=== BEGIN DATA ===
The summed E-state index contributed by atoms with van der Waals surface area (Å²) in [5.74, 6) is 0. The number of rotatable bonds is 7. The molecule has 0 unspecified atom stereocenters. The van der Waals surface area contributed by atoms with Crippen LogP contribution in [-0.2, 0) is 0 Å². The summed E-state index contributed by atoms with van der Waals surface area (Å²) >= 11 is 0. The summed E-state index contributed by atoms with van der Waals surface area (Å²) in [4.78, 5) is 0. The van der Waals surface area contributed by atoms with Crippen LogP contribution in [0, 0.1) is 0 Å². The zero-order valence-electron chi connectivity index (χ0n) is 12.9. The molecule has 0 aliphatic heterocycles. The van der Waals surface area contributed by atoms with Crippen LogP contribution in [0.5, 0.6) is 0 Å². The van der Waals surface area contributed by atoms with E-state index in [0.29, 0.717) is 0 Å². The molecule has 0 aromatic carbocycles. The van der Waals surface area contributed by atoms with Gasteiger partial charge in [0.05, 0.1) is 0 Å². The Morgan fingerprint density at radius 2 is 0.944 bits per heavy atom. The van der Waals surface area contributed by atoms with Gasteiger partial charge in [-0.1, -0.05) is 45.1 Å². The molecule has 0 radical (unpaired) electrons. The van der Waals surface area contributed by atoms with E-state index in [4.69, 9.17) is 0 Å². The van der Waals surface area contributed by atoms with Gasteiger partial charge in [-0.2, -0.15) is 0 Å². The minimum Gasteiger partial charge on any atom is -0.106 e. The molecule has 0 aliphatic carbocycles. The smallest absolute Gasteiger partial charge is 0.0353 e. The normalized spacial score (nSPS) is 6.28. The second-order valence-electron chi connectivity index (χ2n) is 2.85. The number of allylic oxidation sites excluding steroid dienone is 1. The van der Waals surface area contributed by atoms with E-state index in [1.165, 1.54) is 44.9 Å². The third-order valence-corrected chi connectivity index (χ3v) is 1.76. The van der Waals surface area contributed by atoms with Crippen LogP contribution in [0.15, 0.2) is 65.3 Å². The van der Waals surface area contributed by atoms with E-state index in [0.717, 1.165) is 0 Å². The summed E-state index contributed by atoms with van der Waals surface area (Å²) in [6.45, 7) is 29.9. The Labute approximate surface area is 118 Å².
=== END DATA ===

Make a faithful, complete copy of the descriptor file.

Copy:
The summed E-state index contributed by atoms with van der Waals surface area (Å²) in [5.74, 6) is 0. The number of rotatable bonds is 7. The molecule has 0 unspecified atom stereocenters. The van der Waals surface area contributed by atoms with Crippen LogP contribution in [-0.2, 0) is 0 Å². The summed E-state index contributed by atoms with van der Waals surface area (Å²) >= 11 is 0. The summed E-state index contributed by atoms with van der Waals surface area (Å²) in [4.78, 5) is 0. The van der Waals surface area contributed by atoms with Crippen LogP contribution in [0, 0.1) is 0 Å². The zero-order valence-electron chi connectivity index (χ0n) is 12.9. The molecule has 0 aliphatic heterocycles. The van der Waals surface area contributed by atoms with Crippen LogP contribution in [0.5, 0.6) is 0 Å². The van der Waals surface area contributed by atoms with E-state index in [0.29, 0.717) is 0 Å². The molecule has 0 aromatic carbocycles. The van der Waals surface area contributed by atoms with Gasteiger partial charge in [0.05, 0.1) is 0 Å². The Morgan fingerprint density at radius 2 is 0.944 bits per heavy atom. The van der Waals surface area contributed by atoms with Gasteiger partial charge in [-0.1, -0.05) is 45.1 Å². The molecule has 0 radical (unpaired) electrons. The van der Waals surface area contributed by atoms with E-state index in [4.69, 9.17) is 0 Å². The van der Waals surface area contributed by atoms with Gasteiger partial charge in [-0.2, -0.15) is 0 Å². The minimum Gasteiger partial charge on any atom is -0.106 e. The molecule has 0 aliphatic carbocycles. The smallest absolute Gasteiger partial charge is 0.0353 e. The normalized spacial score (nSPS) is 6.28. The second-order valence-electron chi connectivity index (χ2n) is 2.85. The number of allylic oxidation sites excluding steroid dienone is 1. The van der Waals surface area contributed by atoms with E-state index in [1.165, 1.54) is 44.9 Å². The third-order valence-corrected chi connectivity index (χ3v) is 1.76. The van der Waals surface area contributed by atoms with Crippen LogP contribution in [0.15, 0.2) is 65.3 Å². The van der Waals surface area contributed by atoms with E-state index in [0.717, 1.165) is 0 Å². The summed E-state index contributed by atoms with van der Waals surface area (Å²) in [6.45, 7) is 29.9. The Labute approximate surface area is 118 Å².